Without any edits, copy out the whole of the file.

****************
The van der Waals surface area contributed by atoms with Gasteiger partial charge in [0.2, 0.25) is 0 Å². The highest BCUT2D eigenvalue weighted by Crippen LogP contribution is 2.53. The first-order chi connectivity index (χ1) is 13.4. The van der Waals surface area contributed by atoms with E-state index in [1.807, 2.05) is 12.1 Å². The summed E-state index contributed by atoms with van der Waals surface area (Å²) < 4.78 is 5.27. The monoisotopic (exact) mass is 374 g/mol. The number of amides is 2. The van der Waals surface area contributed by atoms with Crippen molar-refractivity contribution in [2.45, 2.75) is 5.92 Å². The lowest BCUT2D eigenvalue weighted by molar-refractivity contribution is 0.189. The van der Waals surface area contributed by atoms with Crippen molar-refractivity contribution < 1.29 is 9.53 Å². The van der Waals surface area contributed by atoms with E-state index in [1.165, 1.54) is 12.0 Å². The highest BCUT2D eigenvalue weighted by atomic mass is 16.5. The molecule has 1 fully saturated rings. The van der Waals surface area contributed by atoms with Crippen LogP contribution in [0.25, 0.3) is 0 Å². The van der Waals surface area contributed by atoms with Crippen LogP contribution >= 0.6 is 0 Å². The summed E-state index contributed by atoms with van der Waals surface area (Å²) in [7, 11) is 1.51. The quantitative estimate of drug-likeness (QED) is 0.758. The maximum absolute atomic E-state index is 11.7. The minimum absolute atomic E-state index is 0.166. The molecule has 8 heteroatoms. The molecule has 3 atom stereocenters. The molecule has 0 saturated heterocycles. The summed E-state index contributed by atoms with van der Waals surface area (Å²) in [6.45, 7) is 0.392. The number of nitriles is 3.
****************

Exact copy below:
The van der Waals surface area contributed by atoms with Gasteiger partial charge in [0.2, 0.25) is 0 Å². The highest BCUT2D eigenvalue weighted by Crippen LogP contribution is 2.53. The first-order chi connectivity index (χ1) is 13.4. The van der Waals surface area contributed by atoms with E-state index in [1.807, 2.05) is 12.1 Å². The summed E-state index contributed by atoms with van der Waals surface area (Å²) < 4.78 is 5.27. The monoisotopic (exact) mass is 374 g/mol. The number of amides is 2. The van der Waals surface area contributed by atoms with Crippen molar-refractivity contribution in [2.45, 2.75) is 5.92 Å². The lowest BCUT2D eigenvalue weighted by molar-refractivity contribution is 0.189. The van der Waals surface area contributed by atoms with Crippen molar-refractivity contribution < 1.29 is 9.53 Å². The van der Waals surface area contributed by atoms with E-state index in [1.165, 1.54) is 12.0 Å². The highest BCUT2D eigenvalue weighted by atomic mass is 16.5. The molecule has 1 fully saturated rings. The van der Waals surface area contributed by atoms with Crippen LogP contribution in [0.25, 0.3) is 0 Å². The van der Waals surface area contributed by atoms with Crippen LogP contribution >= 0.6 is 0 Å². The summed E-state index contributed by atoms with van der Waals surface area (Å²) in [7, 11) is 1.51. The quantitative estimate of drug-likeness (QED) is 0.758. The maximum absolute atomic E-state index is 11.7. The minimum absolute atomic E-state index is 0.166. The molecule has 8 heteroatoms. The molecule has 3 atom stereocenters. The molecule has 0 saturated heterocycles. The summed E-state index contributed by atoms with van der Waals surface area (Å²) in [6.45, 7) is 0.392. The number of nitriles is 3.